The state of Missouri classifies forgery as a serious offense. A conviction will warrant significant penalties. Missouri defines its stance on forgery in Statute 570.090
What is a forgery?
‘Forgery’ is a broad term encompassing several criminal activities. The act of forgery is defined as the use, possession of altered or forged instruments. This includes possession with intent to use these instruments to defraud another person or entity deliberately. A deliberate move to defraud, legally known as the intent to defraud, is when someone tricks, fools, or deceives another person.
Signing another person’s name and details to a check is considered a forgery, and so is, trying to cash the forged check. In the state of Missouri, a person is said to commit forgery when they do the following with the intent to defraud:
- Authenticating, altering, completing, or creating documents to make them appear as if they were done by a different party, created in another place or time, or created in a number sequence different than what’s in the authentic document
- Destroying, erasing, or obliterating any writing
- Altering or creating something other than a written document making it out as the genuine thing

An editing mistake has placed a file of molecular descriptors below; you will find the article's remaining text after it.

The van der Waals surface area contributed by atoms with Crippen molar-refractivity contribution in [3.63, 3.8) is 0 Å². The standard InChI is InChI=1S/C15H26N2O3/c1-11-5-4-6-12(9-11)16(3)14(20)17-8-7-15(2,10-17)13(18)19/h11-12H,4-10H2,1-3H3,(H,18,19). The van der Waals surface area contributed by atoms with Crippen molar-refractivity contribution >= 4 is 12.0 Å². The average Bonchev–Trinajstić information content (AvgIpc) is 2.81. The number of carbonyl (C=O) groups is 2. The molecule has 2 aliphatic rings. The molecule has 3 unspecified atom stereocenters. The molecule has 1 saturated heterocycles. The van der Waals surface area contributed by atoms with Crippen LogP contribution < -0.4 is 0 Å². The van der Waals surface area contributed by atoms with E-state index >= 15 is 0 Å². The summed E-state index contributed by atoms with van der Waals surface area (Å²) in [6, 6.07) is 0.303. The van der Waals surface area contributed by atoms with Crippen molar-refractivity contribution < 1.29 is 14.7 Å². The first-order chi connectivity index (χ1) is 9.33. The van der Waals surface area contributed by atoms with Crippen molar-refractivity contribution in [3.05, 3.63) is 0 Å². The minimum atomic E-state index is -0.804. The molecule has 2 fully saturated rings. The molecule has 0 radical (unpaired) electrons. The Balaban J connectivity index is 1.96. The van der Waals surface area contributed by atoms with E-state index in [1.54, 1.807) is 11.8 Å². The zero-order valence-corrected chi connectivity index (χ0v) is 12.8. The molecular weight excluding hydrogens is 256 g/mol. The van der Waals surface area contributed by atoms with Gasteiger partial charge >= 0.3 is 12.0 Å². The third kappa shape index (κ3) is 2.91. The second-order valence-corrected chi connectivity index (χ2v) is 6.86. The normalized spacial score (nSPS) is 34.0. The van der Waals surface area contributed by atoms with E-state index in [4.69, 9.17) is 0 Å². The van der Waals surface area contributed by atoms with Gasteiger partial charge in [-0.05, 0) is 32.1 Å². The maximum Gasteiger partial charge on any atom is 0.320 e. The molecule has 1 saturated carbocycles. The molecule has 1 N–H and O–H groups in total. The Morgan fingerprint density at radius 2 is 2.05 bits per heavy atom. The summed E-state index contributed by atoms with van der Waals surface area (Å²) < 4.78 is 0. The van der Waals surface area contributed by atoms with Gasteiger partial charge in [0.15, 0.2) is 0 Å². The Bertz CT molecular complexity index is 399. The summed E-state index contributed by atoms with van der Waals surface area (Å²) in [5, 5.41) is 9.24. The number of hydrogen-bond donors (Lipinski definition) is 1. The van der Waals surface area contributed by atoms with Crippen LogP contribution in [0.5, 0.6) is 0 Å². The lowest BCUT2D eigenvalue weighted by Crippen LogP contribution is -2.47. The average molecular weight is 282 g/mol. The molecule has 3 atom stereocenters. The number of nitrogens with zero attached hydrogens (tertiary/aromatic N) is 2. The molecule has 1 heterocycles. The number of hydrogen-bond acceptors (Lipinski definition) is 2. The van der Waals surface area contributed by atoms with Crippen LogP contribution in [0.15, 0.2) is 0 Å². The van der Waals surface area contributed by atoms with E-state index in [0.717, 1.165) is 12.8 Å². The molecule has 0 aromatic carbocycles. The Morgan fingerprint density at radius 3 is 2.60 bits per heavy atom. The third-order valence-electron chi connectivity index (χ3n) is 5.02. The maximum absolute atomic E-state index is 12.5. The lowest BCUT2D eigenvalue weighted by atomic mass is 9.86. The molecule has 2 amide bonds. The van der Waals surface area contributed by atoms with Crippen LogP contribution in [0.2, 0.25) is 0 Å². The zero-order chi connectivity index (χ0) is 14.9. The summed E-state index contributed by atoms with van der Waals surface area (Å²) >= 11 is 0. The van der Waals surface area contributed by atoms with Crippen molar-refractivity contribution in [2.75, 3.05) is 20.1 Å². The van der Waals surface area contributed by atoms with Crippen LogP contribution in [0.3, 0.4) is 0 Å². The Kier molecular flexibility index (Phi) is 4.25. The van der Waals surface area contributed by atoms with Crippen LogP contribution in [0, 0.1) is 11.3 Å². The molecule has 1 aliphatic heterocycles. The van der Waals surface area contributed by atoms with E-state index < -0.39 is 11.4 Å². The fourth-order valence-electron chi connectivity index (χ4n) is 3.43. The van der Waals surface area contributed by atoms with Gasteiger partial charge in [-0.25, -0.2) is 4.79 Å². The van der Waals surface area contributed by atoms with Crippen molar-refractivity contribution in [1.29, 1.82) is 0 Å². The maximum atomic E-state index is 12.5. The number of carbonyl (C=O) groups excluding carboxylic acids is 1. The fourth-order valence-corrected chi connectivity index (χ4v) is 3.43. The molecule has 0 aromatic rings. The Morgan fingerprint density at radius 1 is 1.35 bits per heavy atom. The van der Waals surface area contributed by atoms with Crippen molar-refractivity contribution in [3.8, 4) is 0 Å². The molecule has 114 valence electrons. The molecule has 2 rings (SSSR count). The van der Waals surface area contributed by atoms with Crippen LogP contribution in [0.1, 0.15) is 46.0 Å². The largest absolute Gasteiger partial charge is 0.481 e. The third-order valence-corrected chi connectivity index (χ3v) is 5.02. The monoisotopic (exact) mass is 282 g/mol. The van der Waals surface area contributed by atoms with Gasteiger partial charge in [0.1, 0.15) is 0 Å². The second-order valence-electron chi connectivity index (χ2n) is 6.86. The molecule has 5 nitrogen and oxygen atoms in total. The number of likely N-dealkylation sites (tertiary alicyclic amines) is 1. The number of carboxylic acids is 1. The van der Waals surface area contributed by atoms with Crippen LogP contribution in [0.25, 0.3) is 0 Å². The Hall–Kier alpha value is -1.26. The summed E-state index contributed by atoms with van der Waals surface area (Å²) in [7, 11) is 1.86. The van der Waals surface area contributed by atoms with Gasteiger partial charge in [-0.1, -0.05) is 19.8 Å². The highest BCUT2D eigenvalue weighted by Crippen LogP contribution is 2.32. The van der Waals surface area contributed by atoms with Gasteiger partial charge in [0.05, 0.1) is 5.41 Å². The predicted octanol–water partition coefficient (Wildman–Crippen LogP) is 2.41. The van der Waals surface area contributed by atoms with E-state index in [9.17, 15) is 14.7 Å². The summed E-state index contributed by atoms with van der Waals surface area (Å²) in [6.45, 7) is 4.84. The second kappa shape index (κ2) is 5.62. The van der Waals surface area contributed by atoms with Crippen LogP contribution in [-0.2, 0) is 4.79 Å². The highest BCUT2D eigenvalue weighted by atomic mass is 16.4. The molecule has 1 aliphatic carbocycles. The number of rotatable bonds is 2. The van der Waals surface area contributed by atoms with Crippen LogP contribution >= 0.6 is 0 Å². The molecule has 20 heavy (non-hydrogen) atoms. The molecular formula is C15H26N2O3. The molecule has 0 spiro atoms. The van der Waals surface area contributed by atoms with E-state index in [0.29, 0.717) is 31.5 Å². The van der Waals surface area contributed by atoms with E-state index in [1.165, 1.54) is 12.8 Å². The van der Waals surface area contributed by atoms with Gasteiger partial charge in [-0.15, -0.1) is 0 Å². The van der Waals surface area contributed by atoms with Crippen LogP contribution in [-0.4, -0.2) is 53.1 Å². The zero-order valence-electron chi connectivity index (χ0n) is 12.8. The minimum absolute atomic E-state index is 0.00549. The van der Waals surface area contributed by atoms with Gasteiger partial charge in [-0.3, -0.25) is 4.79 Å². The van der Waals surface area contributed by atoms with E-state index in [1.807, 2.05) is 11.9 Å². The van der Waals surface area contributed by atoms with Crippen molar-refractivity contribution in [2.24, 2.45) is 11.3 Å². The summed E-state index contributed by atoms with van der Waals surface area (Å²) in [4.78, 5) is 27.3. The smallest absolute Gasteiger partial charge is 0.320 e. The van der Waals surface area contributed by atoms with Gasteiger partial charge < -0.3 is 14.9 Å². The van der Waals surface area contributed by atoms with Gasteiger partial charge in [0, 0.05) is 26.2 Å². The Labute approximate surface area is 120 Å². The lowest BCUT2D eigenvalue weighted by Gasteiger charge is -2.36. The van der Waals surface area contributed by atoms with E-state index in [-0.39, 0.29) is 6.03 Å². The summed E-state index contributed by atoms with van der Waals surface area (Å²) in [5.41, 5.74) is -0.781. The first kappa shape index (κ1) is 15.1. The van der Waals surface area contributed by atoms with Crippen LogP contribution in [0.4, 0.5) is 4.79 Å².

- Using, transferring, or possessing a forged item that’s being passed off as a genuine item.
Within the state of Missouri, forgery is classified as a Class C felony.
When forgery becomes a federal offense
So far, we’ve seen forgery via the lens of Missouri Law. However, in addition to being convicted of crimes against the state, the defendant could also be charged for breaking federal law.
Not all federal crimes are created equal; federal prosecutors could take a particular interest in forgery proceedings; when the forgery charges involve the use or misuse of federal documents, if the fraudulence is against the federal government, or if the accused has been charged with forgery across several state lines.
There are a few legal defenses employable to battle forgery charges in Missouri. The effectiveness of these defenses is dependent on the case’s circumstances. A few of the most common defenses used include:
Forgery is a crime of a deliberate nature. For instance, if someone you’re providing a service to pays you using a forged check, you will not be guilty of forgery once you unknowingly cash it later. These instruments of fraudulence will not lead to the sentencing of the innocent party.
While it is a crime to use someone’s name and signature on legal documents, it is not considered so if consent was given by the person whose identifying details you’re using. For instance, if one spouse gives the other permission to use their signature on a check, the party signing on the other’s behalf will not have committed forgery.
As with the kind of defense used, the penalties faced for forgery offenses will depend on the circumstances behind the crime.
Forgery and possession of forging/forged instruments fall under Class C felony offenses. A conviction for either carries a maximum fine of $5000 and imprisonment for a period not exceeding seven years.